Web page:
Monday, September 28, 2009

Day 197: Under the Lights

Today's soundtrack: Joy Division - Closer

A quiet day today, following last night's excitement - just a bit of shopping, baking and car racing.

It was the Singapore Grand Prix today, played out at night, under the lights around the city streets. Very spectacular, the lighting and scenery making the event look more like a video game than a 'real' race.

It was at the corresponding event last year that the Renault team took matters into their own hands by instructing Nelson Piquet Jr to deliberately crash, thereby handing victory to his teammate, Fernando Alonso. Piquet, no doubt 'piqued' (you see what I did there?) by his recent dismissal from the Renault team, grassed up his ex-team, causing Flavio Briatore to be banned from racing forthwith and another senior team member to be banned for five years. Renault itself received a suspended sentence but, more damagingly, saw its major sponsors distancing themselves financially from the team which may ultimately cause them to leave Formula One next season.

And a good thing too, I say. It is inconceivable to me that you can 'engineer' a crash in a Formula One race - especially on a street circuit - that you can guarantee will not endanger the lives of drivers, stewards and the general public in some way. Luckily, no-one was injured in Singapore last year - but that was by no means a foregone conclusion.

And so to this year's race. Hamilton on Pole, the Red Bulls not far behind, the Brawns nowhere. And yet again events transpired to keep the Brawns - and Jenson Button in particular - way out in front of the Championship. Having established a big lead in the first half of the season, it seems that even if they were to wilfully try and chuck away the title, it's still Brawn's almost by default, as the other teams continually fail to capitalise. Vettel gained a couple of points on Button and Barrichello, but it's all too little, too late.

Breadmaker in overdrive today - a sandwich loaf (with added wheatgerm) for Mrs W, than a series of pizza bases for tonight's tea - a pizza each, with a shared garlic bread.

I've got the pizza down to a fine art now. Dough mixed, rolled and rising on pizza trays, toppings sliced and set out in little bowls to be added according to personal taste. We seem to have settled on passata and mozzarella, with a selection of spiced meats, red onion, garlic, mushroom, sweetcorn - and chillies for me. Oh, and the garlic bread improves with each baking, too. Butter and crushed garlic combined and malted in the microwave and spread on the pizza base, then topped with copious herbage and more mozzarella. Delicious!

Oh, and Pedro has developed a taste for pizza crusts. Crispy, probably good for his teeth, and I can't see how it would hurt his tender bowels either. Keeps him quiet while we're eating, anyway.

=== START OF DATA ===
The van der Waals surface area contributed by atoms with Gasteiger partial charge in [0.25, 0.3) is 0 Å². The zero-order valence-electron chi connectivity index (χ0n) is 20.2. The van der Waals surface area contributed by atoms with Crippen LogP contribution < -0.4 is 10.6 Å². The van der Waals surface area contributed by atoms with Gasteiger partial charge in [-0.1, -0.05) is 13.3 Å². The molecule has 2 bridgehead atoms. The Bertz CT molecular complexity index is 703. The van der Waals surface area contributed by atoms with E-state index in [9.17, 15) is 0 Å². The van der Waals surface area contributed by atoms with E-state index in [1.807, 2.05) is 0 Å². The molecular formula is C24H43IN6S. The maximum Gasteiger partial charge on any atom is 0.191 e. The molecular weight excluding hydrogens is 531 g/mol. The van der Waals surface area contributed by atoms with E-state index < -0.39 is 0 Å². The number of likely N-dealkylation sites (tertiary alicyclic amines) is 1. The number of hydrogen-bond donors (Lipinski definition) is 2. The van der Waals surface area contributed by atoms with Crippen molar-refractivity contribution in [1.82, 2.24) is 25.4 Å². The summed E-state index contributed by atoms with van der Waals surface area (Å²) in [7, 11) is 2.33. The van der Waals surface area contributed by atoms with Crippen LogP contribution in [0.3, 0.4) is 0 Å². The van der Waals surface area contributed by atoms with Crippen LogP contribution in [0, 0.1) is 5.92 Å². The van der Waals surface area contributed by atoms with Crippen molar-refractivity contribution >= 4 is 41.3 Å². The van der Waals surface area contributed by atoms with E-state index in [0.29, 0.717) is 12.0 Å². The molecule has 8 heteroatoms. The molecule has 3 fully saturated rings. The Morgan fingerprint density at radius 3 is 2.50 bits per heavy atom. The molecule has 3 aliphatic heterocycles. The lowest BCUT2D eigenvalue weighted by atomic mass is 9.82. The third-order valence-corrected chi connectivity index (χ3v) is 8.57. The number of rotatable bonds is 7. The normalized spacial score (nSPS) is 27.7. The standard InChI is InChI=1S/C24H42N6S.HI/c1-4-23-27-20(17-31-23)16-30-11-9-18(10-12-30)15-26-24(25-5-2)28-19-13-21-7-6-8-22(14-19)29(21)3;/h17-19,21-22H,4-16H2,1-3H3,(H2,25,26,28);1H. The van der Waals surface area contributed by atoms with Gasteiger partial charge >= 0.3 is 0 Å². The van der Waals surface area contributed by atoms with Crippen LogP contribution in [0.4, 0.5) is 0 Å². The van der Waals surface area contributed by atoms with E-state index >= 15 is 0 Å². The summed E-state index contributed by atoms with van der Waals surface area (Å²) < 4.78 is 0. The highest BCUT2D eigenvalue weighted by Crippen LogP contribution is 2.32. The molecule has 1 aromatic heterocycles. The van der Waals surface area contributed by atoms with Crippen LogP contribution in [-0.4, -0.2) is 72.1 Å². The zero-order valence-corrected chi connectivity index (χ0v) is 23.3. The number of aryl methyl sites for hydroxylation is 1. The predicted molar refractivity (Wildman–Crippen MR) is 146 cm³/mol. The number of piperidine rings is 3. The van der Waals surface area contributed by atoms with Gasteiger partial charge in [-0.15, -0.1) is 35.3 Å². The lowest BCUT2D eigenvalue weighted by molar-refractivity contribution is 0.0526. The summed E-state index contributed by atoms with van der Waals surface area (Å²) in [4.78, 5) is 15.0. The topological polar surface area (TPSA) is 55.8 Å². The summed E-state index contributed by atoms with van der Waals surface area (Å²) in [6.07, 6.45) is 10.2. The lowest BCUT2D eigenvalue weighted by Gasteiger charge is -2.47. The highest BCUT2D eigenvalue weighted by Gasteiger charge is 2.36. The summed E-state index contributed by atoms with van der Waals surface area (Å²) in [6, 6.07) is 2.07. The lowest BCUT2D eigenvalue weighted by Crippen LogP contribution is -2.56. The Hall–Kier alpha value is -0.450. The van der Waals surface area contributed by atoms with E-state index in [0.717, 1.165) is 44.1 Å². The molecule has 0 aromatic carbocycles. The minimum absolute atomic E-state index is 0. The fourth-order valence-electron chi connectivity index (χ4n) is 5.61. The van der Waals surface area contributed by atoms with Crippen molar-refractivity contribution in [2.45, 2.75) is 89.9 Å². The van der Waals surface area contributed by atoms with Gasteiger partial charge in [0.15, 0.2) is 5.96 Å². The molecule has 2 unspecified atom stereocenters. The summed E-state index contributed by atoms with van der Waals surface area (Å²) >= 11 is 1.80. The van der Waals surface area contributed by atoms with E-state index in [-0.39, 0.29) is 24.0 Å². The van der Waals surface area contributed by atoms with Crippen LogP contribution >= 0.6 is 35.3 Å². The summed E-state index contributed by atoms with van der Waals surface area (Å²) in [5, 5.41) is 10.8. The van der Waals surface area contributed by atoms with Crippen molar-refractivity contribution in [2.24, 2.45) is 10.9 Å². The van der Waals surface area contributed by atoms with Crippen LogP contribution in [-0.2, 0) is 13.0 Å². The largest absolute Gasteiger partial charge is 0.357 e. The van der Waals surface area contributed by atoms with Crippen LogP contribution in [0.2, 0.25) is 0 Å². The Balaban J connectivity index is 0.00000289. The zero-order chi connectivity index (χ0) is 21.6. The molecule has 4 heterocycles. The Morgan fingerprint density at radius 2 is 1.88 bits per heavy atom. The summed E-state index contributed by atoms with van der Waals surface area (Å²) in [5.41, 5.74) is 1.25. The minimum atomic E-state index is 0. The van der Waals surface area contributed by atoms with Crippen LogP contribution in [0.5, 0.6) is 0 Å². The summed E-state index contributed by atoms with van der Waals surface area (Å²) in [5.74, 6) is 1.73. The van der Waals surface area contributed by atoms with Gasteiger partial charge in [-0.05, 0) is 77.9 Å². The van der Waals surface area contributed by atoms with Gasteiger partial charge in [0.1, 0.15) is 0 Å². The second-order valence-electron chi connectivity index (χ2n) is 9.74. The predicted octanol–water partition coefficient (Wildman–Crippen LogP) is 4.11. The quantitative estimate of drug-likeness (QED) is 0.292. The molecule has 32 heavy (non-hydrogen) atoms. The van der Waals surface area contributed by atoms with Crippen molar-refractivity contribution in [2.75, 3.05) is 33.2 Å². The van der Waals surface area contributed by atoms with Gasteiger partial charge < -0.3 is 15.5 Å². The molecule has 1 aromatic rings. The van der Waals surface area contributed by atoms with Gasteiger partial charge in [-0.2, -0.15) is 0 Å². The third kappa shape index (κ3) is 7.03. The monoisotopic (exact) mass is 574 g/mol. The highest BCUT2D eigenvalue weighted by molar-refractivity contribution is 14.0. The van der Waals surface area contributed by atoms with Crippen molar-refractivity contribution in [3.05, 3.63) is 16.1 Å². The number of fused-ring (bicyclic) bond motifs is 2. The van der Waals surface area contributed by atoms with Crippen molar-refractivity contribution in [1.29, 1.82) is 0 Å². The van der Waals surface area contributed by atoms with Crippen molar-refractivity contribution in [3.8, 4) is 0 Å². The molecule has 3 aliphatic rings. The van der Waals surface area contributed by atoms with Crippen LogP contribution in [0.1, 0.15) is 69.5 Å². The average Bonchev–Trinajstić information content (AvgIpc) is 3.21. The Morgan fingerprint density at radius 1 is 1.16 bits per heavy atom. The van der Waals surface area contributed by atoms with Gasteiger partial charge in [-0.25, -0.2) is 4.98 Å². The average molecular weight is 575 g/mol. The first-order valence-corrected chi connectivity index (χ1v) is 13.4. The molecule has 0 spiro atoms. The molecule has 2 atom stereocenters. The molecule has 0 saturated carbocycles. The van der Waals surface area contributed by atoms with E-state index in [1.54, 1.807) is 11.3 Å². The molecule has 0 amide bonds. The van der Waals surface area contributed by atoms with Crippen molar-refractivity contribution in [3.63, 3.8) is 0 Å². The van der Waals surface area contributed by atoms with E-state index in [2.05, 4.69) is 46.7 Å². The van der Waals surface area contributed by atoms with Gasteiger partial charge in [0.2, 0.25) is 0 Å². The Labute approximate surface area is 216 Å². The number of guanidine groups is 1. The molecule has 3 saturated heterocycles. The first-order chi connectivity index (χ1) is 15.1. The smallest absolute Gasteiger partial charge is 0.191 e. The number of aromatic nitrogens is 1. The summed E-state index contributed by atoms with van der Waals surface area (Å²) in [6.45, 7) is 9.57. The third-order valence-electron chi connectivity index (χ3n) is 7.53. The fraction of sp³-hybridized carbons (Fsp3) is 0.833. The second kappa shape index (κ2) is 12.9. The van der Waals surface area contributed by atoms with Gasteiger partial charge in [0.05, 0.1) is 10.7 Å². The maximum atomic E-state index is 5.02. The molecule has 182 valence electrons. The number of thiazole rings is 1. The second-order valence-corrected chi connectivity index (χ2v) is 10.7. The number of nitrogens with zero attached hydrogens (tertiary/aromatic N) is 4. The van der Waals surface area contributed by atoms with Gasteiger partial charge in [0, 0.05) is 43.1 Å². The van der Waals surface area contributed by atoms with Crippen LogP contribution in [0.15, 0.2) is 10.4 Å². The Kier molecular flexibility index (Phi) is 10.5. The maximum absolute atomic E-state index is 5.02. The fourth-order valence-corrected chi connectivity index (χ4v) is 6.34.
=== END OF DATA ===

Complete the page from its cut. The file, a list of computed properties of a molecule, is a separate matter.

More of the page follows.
So to today's soundtrack. Joy Division - for the first time, I believe. I came to Joy Division quite late - really following Ian Curtis's death - and to my eternal shame and regret, I missed seeing them when they supported Buzzcocks back in 1980. A couple more pints in the pub was more appealing than the support act. We'll see them next time, we said. Well, next time, Ian Curtis was dead, and Joy Division had become New Order.

I got a bit obsessive about Joy Division in the early eighties - as did many people I suppose. I'm sure a lot of this was due to Curtis's suicide and the myths that sprung up (and were manufactured) around that - and the re-interpretation of his lyrics in the context of his suicide.

However even now, nearly thirty years after the event, I'm still mildly obsessed with Joy Division, snapping up films, documentaries, books and reissued CDs as they become available. Why so? Well, it's a classic rock and roll story, isn't it? But ultimately, the music demands it. Brooding, layered and produced with feeling and depth by the (also doomed) Martin Hannett, the music moves me now as much as it did then.

Closer was their second - and final - album, and it still retains an air of mystery about it. Even the title. Is it 'Closer' - as in 'nearer'...or is it 'Closer' - as in the opposite of 'Opener'? I don't know - and I don't really care that much. I like the ambiguity.

And I love the music. I love the early use of synthesisers, the power of the bass lines, the weariness to Curtis's voice.

Most of the video evidence out there comes from Joy Division's earlier work - there don't seem to be many films of them performing 'Closer' material. But to appreciate Joy Division, you need to see Ian Curtis perform. Lost in the music, carried away in his strange, air-drumming, butterfly-winged dancing, you can see what lies behind the myth.

This is Transmission - with added John Cooper Clarke at the beginning and end - in the Arndale, if I'm not mistaken!

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